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Posts Tagged "monkeys"

Anthropology in Practice

Closing the Monkey House: The End of a Shared Experience

Change is afoot and people aren’t sure what to make of it. Last Monday, the Bronx Zoo officially closed its 111-year-old Primate (“Monkey”) House, citing a need for change in the ways the animals are exhibited—an evolution, if you will. Responses have revealed how deeply unsettling the closure is to the general psyche of the [...]

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Compound Eye

Primates of Kibale Forest

baboon1f

Uganda’s Kibale forest is such a hotspot for primate research that when our group of 40 biologists arrived this August to study ants (=definitely not primates!) we received some strange looks. Why look at insects when the trees are full of a dozen monkey species? That insects are, in fact, waaaaayyy more interesting than monkeys [...]

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Extinction Countdown

First-Ever Video of Critically Endangered Myanmar Snub-Nosed Monkeys

myanmar snub-nosed monkey

Here’s something you don’t see every day: video footage of the critically endangered Myanmar snub-nosed monkey (Rhinopithecus strykeri), a species that was only discovered in 2010. You can count at least 23 of the rare monkeys, out of a total population estimated to range from 260 to 330 individuals for the entire species, in the [...]

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Extinction Countdown

Lion Tamarins versus Climate Change

golden lion tamarin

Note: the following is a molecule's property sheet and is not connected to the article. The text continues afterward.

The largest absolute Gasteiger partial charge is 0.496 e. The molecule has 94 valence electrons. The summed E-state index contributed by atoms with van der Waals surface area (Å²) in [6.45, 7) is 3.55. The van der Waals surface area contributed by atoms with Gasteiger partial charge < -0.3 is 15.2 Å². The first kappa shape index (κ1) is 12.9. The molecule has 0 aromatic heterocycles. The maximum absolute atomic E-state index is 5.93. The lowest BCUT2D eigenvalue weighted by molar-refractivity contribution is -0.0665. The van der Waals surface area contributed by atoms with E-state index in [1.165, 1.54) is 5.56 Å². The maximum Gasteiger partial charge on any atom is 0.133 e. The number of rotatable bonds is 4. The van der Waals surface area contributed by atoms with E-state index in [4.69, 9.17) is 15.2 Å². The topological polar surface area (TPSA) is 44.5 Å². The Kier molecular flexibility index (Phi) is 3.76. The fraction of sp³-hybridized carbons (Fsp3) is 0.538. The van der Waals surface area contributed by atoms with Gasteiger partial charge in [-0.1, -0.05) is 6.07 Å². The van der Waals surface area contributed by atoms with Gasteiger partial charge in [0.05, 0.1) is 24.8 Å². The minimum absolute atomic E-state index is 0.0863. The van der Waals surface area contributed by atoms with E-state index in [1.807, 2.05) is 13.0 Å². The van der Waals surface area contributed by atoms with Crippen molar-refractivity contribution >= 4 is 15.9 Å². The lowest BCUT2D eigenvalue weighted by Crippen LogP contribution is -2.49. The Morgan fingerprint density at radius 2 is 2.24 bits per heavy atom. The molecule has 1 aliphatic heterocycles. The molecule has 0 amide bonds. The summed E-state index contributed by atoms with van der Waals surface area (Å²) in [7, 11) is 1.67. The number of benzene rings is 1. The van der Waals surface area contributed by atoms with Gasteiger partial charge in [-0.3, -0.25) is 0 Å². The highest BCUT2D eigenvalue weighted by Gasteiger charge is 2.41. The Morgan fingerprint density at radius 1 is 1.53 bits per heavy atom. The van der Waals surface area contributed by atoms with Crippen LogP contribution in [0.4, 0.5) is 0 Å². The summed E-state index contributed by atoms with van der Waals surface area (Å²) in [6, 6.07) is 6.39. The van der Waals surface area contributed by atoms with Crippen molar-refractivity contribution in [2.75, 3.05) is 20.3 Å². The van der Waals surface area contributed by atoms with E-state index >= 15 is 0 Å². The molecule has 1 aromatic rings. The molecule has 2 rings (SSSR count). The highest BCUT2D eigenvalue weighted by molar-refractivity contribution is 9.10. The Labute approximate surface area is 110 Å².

Ecologically speaking, humans maintain a pretty broad niche. We can adapt to live just about anywhere. Most other species aren’t that lucky. Take the four species of lion tamarins, for example. These small, endangered monkeys of the genus Leontopithecus rely on very narrow niches of habitat in the Brazilian Atlantic Forest, areas that already face [...]

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Extinction Countdown

Good News for One of the World’s Rarest Monkeys

tonkin snub-nosed monkeys

You know that a species is in rough shape when a population increase of just 20 animals is cause for celebration. But that’s the case in northern Vietnam this month, where one of the few remaining groups of critically endangered Tonkin snub-nosed monkeys (Rhinopithecus avunculus) has grown from just 90 individuals in 2006 to between [...]

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Extinction Countdown

Rare Monkey Population up 50 Percent in China and Tibet

black snub-nosed money Franziska Bauer

Two decades ago just 50 black snub-nosed monkeys (Rhinopithecus bieti) lived in the Tibetan Autonomous Region of China. This January a survey revealed that number had risen to an amazing 700 animals. Now further surveys of the monkeys’ other populations in China bring us even more good news: The total population for this endangered species [...]

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Extinction Countdown

A Monkey with Human Eyes and Other Links from the Brink

lesula

A winning snail, an unusual monkey and abused manatees are among the endangered species in the news this week. Best News of the Week: The Magazine Mountain shagreen snail (Inflectarius magazinensis) has become the first invertebrate protected by the Endangered Species Act to fully recover. The snail has now been removed from the endangered species [...]

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Extinction Countdown